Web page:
DORIS WISHMAN’S BAD GIRLS GO TO HELL (1965)

BAD GIRLS GO TO HELL (1965) theatrical release poster

To the alternative cineaste, Doris Wishman is somewhat akin to what Mary, the Mother of Christ, is to Catholics. She was a considerable influence on luminaries such as John Waters, Roger Corman, and Quentin Tarantino. Like them, Wishman approached genre films with an idiosyncratic enthusiasm for the art and the business. Her films are sexploitation roughies, nudie-cuties, and precursors to the grindhouse films. Therefore, she also has her detractors, who compare to her to the likes of Ed Wood. Wishman was a true, self-taught outsider artist. And like most outsider artists, being a maverick had its advantages and disadvantages (she never had the budget she needed). Wishman was as tenebrous and quirky as her films. She often told elaborate lies about herself and remained defiant to the end, mocking conventional attitudes. “I’ll continue making films in Hell” she said, terminally ill, only days before her passing at age 90. If that anecdote doesn’t endear her to you, well, you may have come to the wrong film site.

BAD GIRLS GO TO HELL (1965 Doris Wishman)

For the Wishman newcomer, Bad Girls Go To Hell(1965) is probably the best entry point. This film, her first real “roughie,” inhabits an expressionist, subconscious world that Luis Bunuel, Franz Kafka, and the aforementioned John Waters might recognize (and yes, I am being serious). Indeed, protagonist Meg (Gigi Darlene) might be soulmate to Kafka’s Josef K, moving numbly through an inverted, anti-fairy tale nightmare told by John Waters at his copping-an-attitude best.

BAD GIRLS GO TO HELL (1965 Doris Wishman)Doris Wishman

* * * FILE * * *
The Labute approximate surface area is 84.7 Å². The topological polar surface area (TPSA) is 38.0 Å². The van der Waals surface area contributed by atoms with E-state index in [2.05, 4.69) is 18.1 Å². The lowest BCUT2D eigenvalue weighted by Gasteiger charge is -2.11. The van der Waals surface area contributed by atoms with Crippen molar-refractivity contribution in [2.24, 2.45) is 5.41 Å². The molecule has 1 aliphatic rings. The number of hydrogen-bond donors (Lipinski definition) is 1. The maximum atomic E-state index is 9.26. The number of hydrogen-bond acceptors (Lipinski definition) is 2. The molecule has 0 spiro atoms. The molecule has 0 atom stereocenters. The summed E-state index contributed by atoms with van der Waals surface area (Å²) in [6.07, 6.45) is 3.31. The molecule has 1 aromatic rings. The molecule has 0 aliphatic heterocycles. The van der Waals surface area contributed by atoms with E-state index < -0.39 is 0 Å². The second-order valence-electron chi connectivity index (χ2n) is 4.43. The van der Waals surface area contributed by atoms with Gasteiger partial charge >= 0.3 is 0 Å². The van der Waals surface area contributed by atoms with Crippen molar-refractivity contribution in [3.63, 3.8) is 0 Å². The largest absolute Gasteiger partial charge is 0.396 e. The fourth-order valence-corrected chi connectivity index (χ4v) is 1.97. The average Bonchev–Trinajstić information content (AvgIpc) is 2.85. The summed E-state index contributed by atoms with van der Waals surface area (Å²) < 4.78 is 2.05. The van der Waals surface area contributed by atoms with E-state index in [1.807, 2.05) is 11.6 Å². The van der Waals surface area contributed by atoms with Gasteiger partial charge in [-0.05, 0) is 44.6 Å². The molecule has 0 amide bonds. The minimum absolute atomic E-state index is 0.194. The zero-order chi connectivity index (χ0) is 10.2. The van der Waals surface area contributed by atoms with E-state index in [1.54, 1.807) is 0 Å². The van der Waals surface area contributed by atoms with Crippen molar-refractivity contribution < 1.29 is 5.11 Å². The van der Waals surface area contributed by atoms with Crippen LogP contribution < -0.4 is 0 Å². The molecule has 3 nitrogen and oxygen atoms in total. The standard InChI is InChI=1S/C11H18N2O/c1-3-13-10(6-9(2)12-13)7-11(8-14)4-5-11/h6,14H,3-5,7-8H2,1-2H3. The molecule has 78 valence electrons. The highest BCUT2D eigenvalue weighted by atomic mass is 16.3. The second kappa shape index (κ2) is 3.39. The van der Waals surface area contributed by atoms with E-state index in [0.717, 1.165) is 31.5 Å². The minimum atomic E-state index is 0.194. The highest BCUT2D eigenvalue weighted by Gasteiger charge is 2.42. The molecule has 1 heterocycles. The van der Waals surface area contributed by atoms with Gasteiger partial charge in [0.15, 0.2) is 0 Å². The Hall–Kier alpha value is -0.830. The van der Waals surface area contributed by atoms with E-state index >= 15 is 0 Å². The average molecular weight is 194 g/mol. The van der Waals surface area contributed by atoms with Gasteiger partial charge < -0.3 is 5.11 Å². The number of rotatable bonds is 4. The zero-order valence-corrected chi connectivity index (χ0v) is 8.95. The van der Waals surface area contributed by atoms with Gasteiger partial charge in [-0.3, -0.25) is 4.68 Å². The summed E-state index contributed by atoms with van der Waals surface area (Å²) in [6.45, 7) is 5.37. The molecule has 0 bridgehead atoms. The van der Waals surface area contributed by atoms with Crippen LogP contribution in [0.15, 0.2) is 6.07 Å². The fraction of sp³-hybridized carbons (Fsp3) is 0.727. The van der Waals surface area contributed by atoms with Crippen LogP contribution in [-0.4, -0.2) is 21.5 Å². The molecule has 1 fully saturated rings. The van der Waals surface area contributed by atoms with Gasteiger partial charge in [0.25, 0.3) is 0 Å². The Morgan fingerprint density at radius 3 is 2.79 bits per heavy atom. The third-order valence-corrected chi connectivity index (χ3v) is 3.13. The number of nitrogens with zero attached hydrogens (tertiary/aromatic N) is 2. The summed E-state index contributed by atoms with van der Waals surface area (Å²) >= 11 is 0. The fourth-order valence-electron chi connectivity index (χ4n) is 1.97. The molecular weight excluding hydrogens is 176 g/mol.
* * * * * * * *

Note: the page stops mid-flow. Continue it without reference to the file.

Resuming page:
Meg’s husband goes to work, after he has made love to her in their Boston apartment. Meg showers her husband off, slips into a sheer nightie and begins to obsessively clean the house, purifying herself and her surroundings from the taint of sex. Shots focused on Meg’s hands, feet, knees, the shag carpet, and an ominous ashtray compose a queer dreamscape. Meg literally takes out the trash in her life, only to be raped by the apartment janitor. When he comes back for seconds, Meg whacks him to death with the ashtray and in a downright bizarre cut-away composition the ashtray is seen from the dead janitor’s perspective.

BAD GIRLS GO TO HELL (1965) screenshot
Meg is unable to fully comprehend what has occurred, let alone deal with it. She escapes the confines of her apartment, almost sleepwalking through the violent New York City like Minnie the Moocher gliding through an animated apocalypse. She has moments of sexual tranquility, but, alas, they are short-lived. The abuse cycle continues, so does the purging and the incessant shifting. The closest she comes to achieving something is in a short-lived lesbian relationship. Yet, this time, Meg willingly flees potential happiness.

BAD GIRLS GO TO HELL (1965 Doris Wishman)

The film becomes circular, as dreams often are, but Bad Girls Go To Hell has its cake and eats it too. There is a comeuppance to such a lifestyle of ill repute, BUT, like Wishman, Meg personifies defiance in the face of recompense.

BAD GIRLS GO TO HELL (1965) The End

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About Alfred Eaker

Alfred Eaker is fine arts painter, filmmaker, and has a masters degree in theology. He currently lives in Portland, oregon with his wife: Aja Rossman-Gray.
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One Response to DORIS WISHMAN’S BAD GIRLS GO TO HELL (1965)

  1. cryptictown says:

    “If that anecdote doesn’t endear her to you, well, you may have come to the wrong film site.”
    Ah, haha! Love it.

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